|Le ministre de la Défense, Mohammed Hussein Tantawi, place Tahrir.|
The current regime is the property of the army. The coup that took place in 1952 put in power the military and although its influence has somewhat decreased, it remains staunchly attached to the regime and holds a great deal of power. Every Egyptian president has been an officer and Mubarak is perceived as one of their own. It seems to be a detail forgotten by many, but Mubarak was commander of the Egyptian Air Force from 1972 to 1975. He has never carried out any policy that would have alienated the military's support and even when he seemed to be empowering his son, Gamal, he was careful to tie them to him. Similarly, Omar Suleiman is a well-respected general. He may come from the military intelligence directorate, he nonetheless belongs to the group. Who would believe that the army would take over leaders who are friendly to them? Reports have also mentioned that some rifts within the military. That is neither unbelievable nor surprising; yet, every military is loyal to its hierarchy, especially when it is in power.
The military have also rightly calculated that ridding Mubarak immediately would be counterproductive for them. It would force them to govern, something they do not want. It would likely jeopardize the high respect that they have managed to nurture within the people. The equation is more complicated than the simplistic motto that is brandished by some militants, "you're either with us or with the regime." In addition, they would be in charge of homeland security, a job the army is not equipped or trained to do and which often leads to drastic policies.
That Mubarak transferred unknown responsibilities to Suleiman is also not surprising. Ever since he appointed him, Suleiman has been running the show, meeting with the opposition, talking to foreign leaders, holding press conferences. Moreover, if Mubarak is really tired of governing, as he pretended, then throwing the burden to Suleiman is a logical move. Why would that infuriate the military? Why would that bring about a military coup?
The military's worst fear is to lose the regime and hence power. The military care little about what kind of regime is in place as long as they rule it. As Steven Cook brilliantly demonstrated a few years ago, the military have gone from governing to ruling, but that is a role that suits them well. They remain extremely influential and have actually expanded their power, now holding very significant economic interests. The military are part of the elite.
That the military are in command should not strike anyone as profoundly alarming. Countries, such as Portugal, have shown that the armed forced could be an agent of change. Turkey has demonstrated that the military can be aggressively attached to a form of democracy. As long as they keep playing a primary role in ruling the country, the military can act as the buffer against any illegitimate power-grabbing. Military organizations are known for being conservative and disciplinary and they cherish regimes that foster stability in their country. It is noticeable how both Suleiman's speech yesterday and the military communiques have put an emphasis on upholding the constitution's principles. They have not reached the threshold where they consider the regime totally inapt. They believe that changes in the regime could yield an outcome that would satisfy everyone. If democracy is the regime that ensures stability in their state, then democracy it will be. Positive signs have already demonstrated that they may pave the way for such a regime. In their second communique, they promised the lift of the emergency law that has been enforced since 1981, although the conditions remain vague. They also indicated that free and fair presidential elections would take place, in addition to which they reasserted their support for amending the constitution. We could discard their commitments altogether, but they have set a basis on which work can be done and pressure can be applied.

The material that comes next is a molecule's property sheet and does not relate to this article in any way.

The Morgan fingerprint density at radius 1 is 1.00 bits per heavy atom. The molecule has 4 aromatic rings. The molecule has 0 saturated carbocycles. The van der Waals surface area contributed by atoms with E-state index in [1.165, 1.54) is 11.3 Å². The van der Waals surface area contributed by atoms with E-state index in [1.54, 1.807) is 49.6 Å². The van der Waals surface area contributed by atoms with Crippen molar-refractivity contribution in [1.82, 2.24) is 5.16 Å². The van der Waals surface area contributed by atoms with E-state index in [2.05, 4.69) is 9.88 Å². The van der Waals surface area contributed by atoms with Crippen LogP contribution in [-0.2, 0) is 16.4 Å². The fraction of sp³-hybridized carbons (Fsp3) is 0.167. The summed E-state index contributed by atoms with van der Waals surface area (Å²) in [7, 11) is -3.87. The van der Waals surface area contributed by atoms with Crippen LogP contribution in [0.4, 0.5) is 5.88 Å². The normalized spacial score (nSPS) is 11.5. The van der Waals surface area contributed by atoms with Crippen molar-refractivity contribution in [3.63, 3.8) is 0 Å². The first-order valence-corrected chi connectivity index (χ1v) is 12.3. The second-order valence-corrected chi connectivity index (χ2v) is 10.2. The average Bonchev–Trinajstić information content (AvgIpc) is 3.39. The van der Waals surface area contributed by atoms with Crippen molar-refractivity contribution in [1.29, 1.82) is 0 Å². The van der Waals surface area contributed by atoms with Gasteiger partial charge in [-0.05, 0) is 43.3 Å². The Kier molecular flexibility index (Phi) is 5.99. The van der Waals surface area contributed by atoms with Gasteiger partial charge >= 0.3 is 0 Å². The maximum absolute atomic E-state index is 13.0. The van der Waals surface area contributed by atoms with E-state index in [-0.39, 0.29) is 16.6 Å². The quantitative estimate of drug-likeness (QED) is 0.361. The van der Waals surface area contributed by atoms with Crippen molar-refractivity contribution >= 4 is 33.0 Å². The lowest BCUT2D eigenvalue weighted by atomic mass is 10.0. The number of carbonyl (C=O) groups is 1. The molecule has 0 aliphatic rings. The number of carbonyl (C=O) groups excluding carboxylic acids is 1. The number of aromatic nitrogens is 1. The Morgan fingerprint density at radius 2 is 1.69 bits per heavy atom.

The United States, and the European Union to a lesser extent, are unlikely to let Egypt do whatever it wants. It is a reality that many could grunt at, but the fact is that the geopolitical importance of the country leads Western powers to interfere whether the local leaders like it or not. To a large extent so far, Egyptian leaders and Western powers have been in synch to carry out an "orderly transition." There may have been some calls for Mubarak to step down immediately, but overall, everyone seems to understand the formidable risk of such a move and daunting challenges that it would entail, let alone the grave power vacuum that it would leave. It is now key that everyone works toward implementing the appropriate changes that are deeply needed to ensure free and fair elections in September, the lift of the emergency law, and necessary amendments in the Constitution.
Suleiman has announced that Mubarak has resigned and turned his authority to the Supreme Council of the Armed Forces. It changes little regarding the nature of the post. However, what is extremely interesting is that the regime is not imploding or exploding with Mubarak's departure, although that may be proven wrong. It corresponds to a scenario that some experts predicted some days ago that the armed forces would prepare a honorable way out for Mubarak. Now that Mubarak is out - but not Suleiman as far as I know - it is likely that the transition will start with the vice-President in charge supported by the military but it remains to be seen. Will that be enough for the protesters? It is very hard to anticipate what the reactions on the street will be. As I write this post, people are praising this announcement.